That’s why Reg A+ is most useful for a mature, later stage private company that is prepared to do the work, take the time, and bear the cost required for this more formal type of offering.
Stages of a Reg A+ Offering
Companies that are considering conducting a Reg A+ offering should understand the five key stages of the process, from start to finish, and beyond:
- Getting Ready
- Testing the Waters
- Filing with the SEC
- Conducting the Offering
- Filing Ongoing Reports
Stage 1. Before you embark on a Reg A+ offering, you’ll want to make sure your company is structured properly, that you’re ready to take on a new group of shareholders, and that your intellectual property is secure enough that you feel comfortable releasing information to the public.
Stage 2. You’ll be able to “test the waters” before undertaking the time-intensive process of creating a full offering statement. This means you can publically promote your potential offering and gather indications of interest – after which you can decide to proceed (or not).
There are rules regarding what can and can’t be said during this preliminary interest-gathering phase, so working with a securities specialist to review all communications is essential. For instance, as soon as a Reg A+ offering is filed with the SEC (Stage 3), you need to communicate your filing documents.
Stage 3. Depending on the type of Reg A+ offering (Tier 1 or 2), your company may need to file audited financials, as well as an offering circular, with the SEC. These materials have to be filed through EDGAR, the SEC’s online filing system.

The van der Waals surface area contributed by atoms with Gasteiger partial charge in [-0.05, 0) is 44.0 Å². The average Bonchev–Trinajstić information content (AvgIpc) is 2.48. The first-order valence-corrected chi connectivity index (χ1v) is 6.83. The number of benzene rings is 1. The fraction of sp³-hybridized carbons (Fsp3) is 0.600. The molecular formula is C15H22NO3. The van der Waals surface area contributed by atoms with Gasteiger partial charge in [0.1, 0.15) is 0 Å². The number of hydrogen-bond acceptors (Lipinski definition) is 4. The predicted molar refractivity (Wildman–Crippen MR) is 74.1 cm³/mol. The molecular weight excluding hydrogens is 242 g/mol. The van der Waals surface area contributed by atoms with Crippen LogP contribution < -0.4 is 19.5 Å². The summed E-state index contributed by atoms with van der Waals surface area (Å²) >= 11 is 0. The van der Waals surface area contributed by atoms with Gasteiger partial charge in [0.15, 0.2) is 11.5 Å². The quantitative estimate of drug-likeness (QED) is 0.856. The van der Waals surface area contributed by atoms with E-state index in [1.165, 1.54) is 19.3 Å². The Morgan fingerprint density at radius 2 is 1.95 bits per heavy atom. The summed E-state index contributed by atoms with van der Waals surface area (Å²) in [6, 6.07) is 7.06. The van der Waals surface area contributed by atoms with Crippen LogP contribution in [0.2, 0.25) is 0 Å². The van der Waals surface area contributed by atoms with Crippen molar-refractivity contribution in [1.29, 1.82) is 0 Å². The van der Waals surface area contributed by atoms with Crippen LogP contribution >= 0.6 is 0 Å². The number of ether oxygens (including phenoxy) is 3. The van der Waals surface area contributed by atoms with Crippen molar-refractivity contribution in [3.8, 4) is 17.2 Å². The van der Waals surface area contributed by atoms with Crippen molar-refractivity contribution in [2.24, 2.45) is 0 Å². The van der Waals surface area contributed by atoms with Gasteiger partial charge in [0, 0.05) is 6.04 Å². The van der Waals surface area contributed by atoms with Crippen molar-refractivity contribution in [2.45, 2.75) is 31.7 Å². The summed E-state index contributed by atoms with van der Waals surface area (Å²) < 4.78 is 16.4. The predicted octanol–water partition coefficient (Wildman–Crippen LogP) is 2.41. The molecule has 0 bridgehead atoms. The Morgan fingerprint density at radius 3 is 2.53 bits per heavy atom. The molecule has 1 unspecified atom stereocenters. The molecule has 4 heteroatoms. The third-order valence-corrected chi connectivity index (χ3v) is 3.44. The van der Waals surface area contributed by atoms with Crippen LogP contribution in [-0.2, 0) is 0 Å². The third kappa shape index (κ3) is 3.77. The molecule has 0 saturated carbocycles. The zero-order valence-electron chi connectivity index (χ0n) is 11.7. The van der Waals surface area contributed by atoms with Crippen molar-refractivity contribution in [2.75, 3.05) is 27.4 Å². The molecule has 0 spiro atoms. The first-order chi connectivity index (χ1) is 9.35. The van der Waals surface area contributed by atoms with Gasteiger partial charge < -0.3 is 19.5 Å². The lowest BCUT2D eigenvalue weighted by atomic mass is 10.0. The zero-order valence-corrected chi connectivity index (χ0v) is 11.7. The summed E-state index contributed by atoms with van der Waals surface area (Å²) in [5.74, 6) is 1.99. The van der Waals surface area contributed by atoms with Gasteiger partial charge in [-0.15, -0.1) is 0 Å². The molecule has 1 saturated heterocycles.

The SEC will review the offering circular, ask questions, and request amendments to the disclosure, and then “qualify” it, allowing you to proceed. Note that SEC “qualification” by no means should be interpreted as a recommendation – it simply means that you are allowed to make an actual Reg A+ offering now.
Stage 4. Once your offering circular has been “qualified,” you can’t test the waters anymore. At this point, you’ll need to be working with a licensed broker-dealer who can legally sell the securities you’re offering.
Stage 5. After your offering has closed, depending on the type of offering, you may need to continue filing ongoing reports, including semi-annual and annual financial reports and current event reports. Events that require reporting include for instance a principal executive leaving the company, a private sale of a large number of outstanding shares, or changes in the rights of shareholders.
Those are just the basics of the five stages of course, each warranting a much more elaborate examination.
Reg A+ offers private companies looking for growth capital meaningful new avenues for substantial funding, while complying with reasonable and manageable reporting requirements.
Reg A+ can especially be an attractive new option for mature private companies that want to raise capital without going fully public (yet), providing liquidity for early investors, and creating an intermediate capital formation step on the road to a full IPO.
Slowly but surely, the JOBS Act is changing the investing landscape for the better, for issuers and investors alike.